ESA's Planck satellite has found no new evidence for the puzzling cosmic anomalies that appeared in its temperature map of the Universe. The latest study does not rule out the potential relevance of the anomalies but they do mean astronomers must work even harder to understand the origin of these puzzling features.
Planck's latest results come from an analysis of the polarisation of the Cosmic Microwave Background (CMB) radiation—the most ancient light in cosmic history, released when the Universe was just 380 000 years old.
The satellite's initial analysis, which was made public in 2013, concentrated on the temperature of this radiation across the sky. This allows astronomers to investigate the origin and evolution of the cosmos. While it mostly confirmed the standard picture of how our Universe evolves, Planck's first map also revealed a number of anomalies that are difficult to explain within the standard model of cosmology.
The anomalies are faint features on the sky that appear at large angular scales. They are definitely not artefacts produced by the behaviour of the satellite or the data processing, but they are faint enough that they could be statistical flukes—fluctuations which are extremely rare but not entirely ruled out by the standard model.
Alternatively, the anomalies might be a sign of 'new physics', the term used for as-yet unrecognised natural processes that would extend the known laws of physics.
To further probe the nature of the anomalies, the Planck team looked at the polarisation of the CMB, which was revealed after a painstaking analysis of the multi-frequency data designed to eliminate foreground sources of microwave emission, including gas and dust in our own Milky Way galaxy.
This signal is the best measurement to date of the so-called CMB polarisation E-modes, and dates back to the time when the first atoms formed in the Universe and the CMB was released. It is produced by the way light scattered off electron particles just before the electrons were gathered into hydrogen atoms.
Polarisation provides an almost independent view of the CMB, so if the anomalies were also to show up there, this would increase astronomers' confidence that they could be caused by new physics rather than being statistical flukes.
While Planck was not originally designed to focus on polarisation, its observations have been used to create the most accurate all-sky maps of the CMB polarisation to date. These were published in 2018, greatly improving the quality of Planck's first polarisation maps, released in 2015.
When the Planck team looked at this data, they saw no obvious sign of the anomalies. At best, the analysis, published today in Astronomy and Astrophysics, revealed some weak hints that some of the anomalies may be present.
"Planck's polarisation measurements are fantastic," says Jan Tauber, ESA Planck project scientist.
"Yet in spite of the great data we have, we don't see any significant traces of anomalies."
On the face of it, this would seem to make the anomalies more likely to be statistical flukes, but actually it does not rule out new physics because nature might be trickier than we imagine.
As yet, there is no convincing hypothesis for what kind of new physics could be causing the anomalies. So, it could be that the phenomenon responsible only affects the temperature of the CMB, but not the polarisation.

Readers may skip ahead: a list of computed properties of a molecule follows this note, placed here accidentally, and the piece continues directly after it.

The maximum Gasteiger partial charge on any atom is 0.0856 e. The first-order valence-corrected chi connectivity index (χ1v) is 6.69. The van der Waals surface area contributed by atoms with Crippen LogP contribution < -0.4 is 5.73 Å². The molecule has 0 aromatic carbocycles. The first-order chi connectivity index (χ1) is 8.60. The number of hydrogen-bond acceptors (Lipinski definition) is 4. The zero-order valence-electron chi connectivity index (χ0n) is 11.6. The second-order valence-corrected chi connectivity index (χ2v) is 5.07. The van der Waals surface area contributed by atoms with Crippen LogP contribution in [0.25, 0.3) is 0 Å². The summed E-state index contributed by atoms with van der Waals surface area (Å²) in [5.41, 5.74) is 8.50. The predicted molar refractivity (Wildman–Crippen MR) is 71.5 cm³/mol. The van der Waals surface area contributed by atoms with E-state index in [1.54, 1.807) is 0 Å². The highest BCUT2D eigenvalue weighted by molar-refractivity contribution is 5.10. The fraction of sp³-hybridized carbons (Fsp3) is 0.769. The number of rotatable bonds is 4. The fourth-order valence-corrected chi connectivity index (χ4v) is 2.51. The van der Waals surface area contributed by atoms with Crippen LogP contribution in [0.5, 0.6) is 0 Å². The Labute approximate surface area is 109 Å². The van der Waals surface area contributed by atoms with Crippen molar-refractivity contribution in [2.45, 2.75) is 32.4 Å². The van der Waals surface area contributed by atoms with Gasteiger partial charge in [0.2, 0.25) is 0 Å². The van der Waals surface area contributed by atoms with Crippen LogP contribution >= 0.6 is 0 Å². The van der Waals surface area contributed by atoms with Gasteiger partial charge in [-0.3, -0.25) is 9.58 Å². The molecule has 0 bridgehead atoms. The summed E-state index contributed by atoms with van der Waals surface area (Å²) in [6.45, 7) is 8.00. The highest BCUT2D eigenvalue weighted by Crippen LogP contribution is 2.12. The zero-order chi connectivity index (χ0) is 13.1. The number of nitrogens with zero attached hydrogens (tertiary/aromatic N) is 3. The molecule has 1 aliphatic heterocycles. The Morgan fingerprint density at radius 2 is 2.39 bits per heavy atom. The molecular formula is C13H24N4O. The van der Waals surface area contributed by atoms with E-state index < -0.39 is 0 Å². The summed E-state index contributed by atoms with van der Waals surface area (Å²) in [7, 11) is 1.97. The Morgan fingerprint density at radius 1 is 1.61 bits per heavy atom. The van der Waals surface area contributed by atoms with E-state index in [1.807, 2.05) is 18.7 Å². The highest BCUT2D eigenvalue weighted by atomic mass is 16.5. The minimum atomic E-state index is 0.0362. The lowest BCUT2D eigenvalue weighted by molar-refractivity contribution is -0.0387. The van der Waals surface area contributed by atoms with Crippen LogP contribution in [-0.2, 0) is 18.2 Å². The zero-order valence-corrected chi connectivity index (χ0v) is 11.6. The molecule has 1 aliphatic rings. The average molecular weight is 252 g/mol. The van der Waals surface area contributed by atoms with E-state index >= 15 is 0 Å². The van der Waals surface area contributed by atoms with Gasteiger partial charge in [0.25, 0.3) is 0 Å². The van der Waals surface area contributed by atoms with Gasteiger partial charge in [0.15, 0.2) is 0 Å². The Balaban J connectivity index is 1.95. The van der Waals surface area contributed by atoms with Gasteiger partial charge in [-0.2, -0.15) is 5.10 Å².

From this point of view, while the new analysis does not confirm that new physics is taking place, it does place important constraints on it.
The most serious anomaly that showed up in the CMB temperature map is a deficit in the signal observed at large angular scales on the sky, around five degrees—as a comparison, the full Moon spans about half a degree. At these large scales, Planck's measurements are about ten percent weaker than the standard model of cosmology would predict.
Planck also confirmed, with high statistical confidence, other anomalous traits that had been hinted at in previous observations of the CMB temperature, such as a significant discrepancy of the signal as observed in the two opposite hemispheres of the sky, and a so-called 'cold spot' – a large, low-temperature spot with an unusually steep temperature profile.
"We said at the time of the first release that Planck would be testing the anomalies using its polarisation data. The first set of polarisation maps which are clean enough for this purpose were released in 2018, now we have the results," says Krzysztof M. Górski, one of the authors of the new paper, from the Jet Propulsion Laboratory (JPL), Caltech, U.S..
Unfortunately, the new data did not take the debate any further, as the latest results neither confirm nor deny the nature of the anomalies.
"We have some hints that, in the polarisation maps, there could be a power asymmetry similar to the one that is observed in the temperature maps, although it remains statistically unconvincing," adds Enrique Martínez González, also a co-author of the paper, from Instituto de Física de Cantabria in Santander, Spain.
While there will be further analysis of the Planck results taking place, it is unlikely that they will yield significantly new results on this subject. The obvious route to make progress is for a dedicated mission specially designed and optimised to study the CMB polarisation, but this is at least 10 to 15 years into the future.
"Planck has given us the best data we will have for at least a decade," says co-author Anthony Banday from Institut de Recherche en Astrophysique et Planétologie in Toulouse, France.
In the meantime, the mystery of the anomalies continues.
Planck finds no new evidence for cosmic anomalies (2019, June 6)
retrieved 10 August 2022
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Planck finds no new evidence for cosmic anomalies